There was a jazz quartet playing at a hotel outside the fence and a nice volunteer standing guard at the gate. I asked if I could get into the Coconut Grove Sailing Club. She asked if I had my member I.D. I told her I had just bought a boat and that I hadn’t ever seen her yet. She smiled, looked me over and down the length of the oars on my shoulder. Figuring I wasn’t there for the fest, she let me sneak in and was nice enough to refrain from pointing out that I really didn’t fit in with the swanky South Florida crowd.  

I wandered through a kids play area and past a concert venue and finally saw the club over a hedge. The border of the kids area looped around and lead me straight to the club’s gate. A gal sat on the other side and asked for my I.D. The boat story and a name she recognized got me through that gate too.  

I was inside! I had to go up and over, through the building to get to the bayshore. This included walking through the bar carrying a pair of oars. Damn, I'm cool. I found the dock and the launch but no skipper. I put my bag down and leaned the oars against the wall. After wandering around for a few minutes, a nice member told me who to look for and to hang out right where I was. When the launch guy finally showed up he was taking a break with his girlfriend and having some art fest food.  I told him I could wait.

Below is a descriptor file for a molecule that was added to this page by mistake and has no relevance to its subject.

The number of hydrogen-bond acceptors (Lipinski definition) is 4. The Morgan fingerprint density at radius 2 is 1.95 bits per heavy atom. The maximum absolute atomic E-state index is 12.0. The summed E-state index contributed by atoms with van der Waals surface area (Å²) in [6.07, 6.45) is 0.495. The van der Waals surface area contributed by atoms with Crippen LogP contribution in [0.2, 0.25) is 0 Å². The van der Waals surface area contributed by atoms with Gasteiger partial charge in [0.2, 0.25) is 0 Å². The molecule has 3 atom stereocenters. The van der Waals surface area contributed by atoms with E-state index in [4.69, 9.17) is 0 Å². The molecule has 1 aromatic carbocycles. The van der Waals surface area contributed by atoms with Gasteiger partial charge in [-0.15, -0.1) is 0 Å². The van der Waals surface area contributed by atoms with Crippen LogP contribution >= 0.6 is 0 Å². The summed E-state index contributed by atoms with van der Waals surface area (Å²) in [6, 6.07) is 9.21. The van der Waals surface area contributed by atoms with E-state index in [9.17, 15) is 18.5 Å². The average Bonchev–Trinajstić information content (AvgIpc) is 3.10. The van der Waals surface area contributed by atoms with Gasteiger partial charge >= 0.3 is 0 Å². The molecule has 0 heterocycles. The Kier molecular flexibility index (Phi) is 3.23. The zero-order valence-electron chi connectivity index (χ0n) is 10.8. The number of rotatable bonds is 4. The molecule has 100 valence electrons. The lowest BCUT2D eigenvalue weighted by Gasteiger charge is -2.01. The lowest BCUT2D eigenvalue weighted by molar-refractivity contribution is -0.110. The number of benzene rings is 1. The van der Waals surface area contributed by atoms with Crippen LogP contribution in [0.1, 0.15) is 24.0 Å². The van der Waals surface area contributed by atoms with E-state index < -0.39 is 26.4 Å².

A bit later, we took off in the CGSC launch and I got to see my boat! She is a majestic little ship. The launch guy knew the young sailor who had owned her before the lawyer bought her and I got some inside information. She’s been to Panama and back and over to the Bahamas several times. The launch guy had been on a trip or two. He told me I had a great boat. I climbed aboard and the launch was going to check on me from time to time.
I crawled around inside the boat for a couple hours. There is a little more work than I had expected through my rose colored glasses but no heartaches. She will do nicely. When I crawled back on
Ugly green paint and weird plumbing
deck, I saw the launch buzzing back and forth; ferrying club members to and fro, their boat to the bar and back again. The bar had been full when I came through and I think the members enjoy all the hubbub of the art fest right outside their gate.  I waved at the launch a couple times, but couldn’t decide if he was really busy or just hadn’t seen me. Regardless, I hadn’t been checked on in a couple hours. [Note: a more complete boat report is coming.]